Ramen is Soup, Pasta is Noodle
Hideyo Mitsuno, the chef-proprietor of Restaurant 2117, is closing his doors after 21 years in Los Angeles (specifically Saturday March 4th, 2017). Chef Mitsuno is responsible for bringing fresh pasta with a Japanese twist to West LA and is one of the longest surviving restaurants of the Sawtelle Japantown community. Yet, he remains fairly under-known to many of the trend-following fans of the hot upstart eateries. Mitsuno isn’t an avid Instagrammer or Tweeter, but he could boast that his dishes might be among the best in the Westside of LA.
Before 2117’s closure, we went over to eat some pasta, asked him about his inspiration for cooking, and his plans for the future.
by John Liu
Photo and Video by George Ko
Chef Hideyo Mitsuno on his Pasta Philosophy
GR: How did you come to the United States? What brought you here?
Hideyo: The first time I came here was when I was 19. I was a guitar guy. So, you know, I like to come to LA to enjoy life over the years.
GR: Were you in a band?
Hideyo: It was more management back then.
GR: Did you go back to Japan after your first visit?
Hideyo: I went back to Japan, worked in the music industry for a while, but then I quit. I didn’t want to come back to the United States again. I knew I needed some kind of specialty to stay in Japan; I had to learn a skill. So, I decided to work at a Japanese restaurant.
GR: So when did you come back to the United States?
Hideyo: 1984. I started at a little diner on 5th street, a hamburger shop. I ran the place for 3 months. Then I looked for a job in the Japanese Westwood LA area, and I ended up working at Asuka. (a sushi restaurant near UCLA)
GR: When you opened your restaurant on Sawtelle 21 years ago, was it an immediate success or did it take awhile?
Hideyo:It took a long time to succeed, about 2 years. There was a successful restaurant here called Café Katsu, before my restaurant arrived in Sawtelle. It was the first Franco-Japanese restaurant in West LA but soon business died down and everyone moved out. So at that time, it was extremely difficult to get a start.
GR: How was Sawtelle back then?
Hideyo:It was very quiet. There were only 2 Japanese markets and no traffic. There was no one.
GR: Do you find that your cooking has changed along with the times? Have you changed your philosophy of your food over the years?
Hideyo: Over 21 years, trends changed, customers changed, and many other things. However, one thing that inspired me was farmers markets. I started going 10 years ago and it really helped me change my style of cooking. More importantly, I have become more primitive in my cooking. I see the food scene as becoming more “fancy” or “photogenic.” It’s too photogenic! I don’t like to do all these little things just to make food pretty.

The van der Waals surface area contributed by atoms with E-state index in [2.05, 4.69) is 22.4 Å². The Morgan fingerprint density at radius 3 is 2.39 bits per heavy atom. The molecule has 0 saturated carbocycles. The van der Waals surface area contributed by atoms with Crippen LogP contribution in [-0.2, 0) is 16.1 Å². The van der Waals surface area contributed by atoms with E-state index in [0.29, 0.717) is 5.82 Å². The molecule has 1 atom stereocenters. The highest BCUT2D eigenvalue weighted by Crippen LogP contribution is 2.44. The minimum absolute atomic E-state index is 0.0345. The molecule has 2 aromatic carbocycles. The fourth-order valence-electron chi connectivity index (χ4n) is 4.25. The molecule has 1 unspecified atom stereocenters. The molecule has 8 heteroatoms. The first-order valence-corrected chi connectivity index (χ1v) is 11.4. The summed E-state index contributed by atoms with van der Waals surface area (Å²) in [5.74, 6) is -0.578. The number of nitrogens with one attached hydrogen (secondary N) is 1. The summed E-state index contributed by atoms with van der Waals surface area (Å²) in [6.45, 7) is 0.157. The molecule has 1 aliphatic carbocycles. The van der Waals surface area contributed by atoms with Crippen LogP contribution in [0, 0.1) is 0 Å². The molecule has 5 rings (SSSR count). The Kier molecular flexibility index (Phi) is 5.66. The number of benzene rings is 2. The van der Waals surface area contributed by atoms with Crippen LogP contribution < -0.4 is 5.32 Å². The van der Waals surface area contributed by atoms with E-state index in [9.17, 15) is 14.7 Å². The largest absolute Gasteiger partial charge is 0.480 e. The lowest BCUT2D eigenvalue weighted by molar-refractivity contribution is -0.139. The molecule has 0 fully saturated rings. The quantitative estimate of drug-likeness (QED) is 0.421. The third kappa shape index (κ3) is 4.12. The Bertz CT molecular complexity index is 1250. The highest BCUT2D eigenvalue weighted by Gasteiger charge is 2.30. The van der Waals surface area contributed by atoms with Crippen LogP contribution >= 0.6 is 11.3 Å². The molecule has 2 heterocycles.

"Food should be about the taste and all about the correct cooking technique."
GR: Restaurant 2117 has also been a go-to destination for wine enthusiasts. Could you perhaps explain some wines that go well with Asian food?
Hideyo:Generally German grape wines, like Gewürztraminer or Riesling goes really well with Oriental food, including spicy food. For my food, Pinot Noir is the best match. Some of my signature dishes that use blue fin tuna, which has a sesame based vinaigrette with wasabi, goes really with Pinot.
GR: Do you take time off? What do you do when you’re not cooking?
Hideyo: I drink wine haha!
GR: As we know, Restaurant 2117 is closing. What’s next for you?
Hideyo: I got a great job in Japan to work in a company executive kitchen, I’m very excited with the opportunity.
GR: What’s your opinion of Michelin vs non-Michelin restaurants? Tokyo is filled with Michelin restaurants, but the Michelin Guide does not rate restaurants in LA.
Hideyo: The scene in Tokyo is crazy. I know a lot of Michelin restaurants with great chefs. However, I think their food is only for the “high society”; not many people can afford that price point. Again, they are too photogenic. I cannot see the chef’s personality in the food. On another note, I think the food in LA has much more variety, from rich to everyday food, and a wide range of flavors.
GR: We noticed you named your famous hand made pasta after the street your restaurant is on, calling it “Sawtellini” (off of Sawtelle Blvd). What gave you that inspiration?
Hideyo: Sawtelle changed when ramen started entering the scene, especially when the famous ramen place came to town (Tsujita). The ramen revolution! It made me think why do people love ramen so much? I have hand made pasta here, but more people prefer ramen. So it inspired me to create the concept, “Ramen is soup. Pasta is noodle!” Basically, I wanted to create my original noodle that was not just spaghetti or any fresh pasta. It had to be something between pasta and the ramen noodle. Thus I created Sawtellini.
“Ramen is soup. Pasta is noodle!”
Visit Restaurant 2117 before they close!
The music in this video is Frédéric Chopin’s Sixth Etude in F Major.
It’s a beautiful piece of music but also serves as a technical exercise for pianists.
Played by George Ko, CEO of Giant Robot Media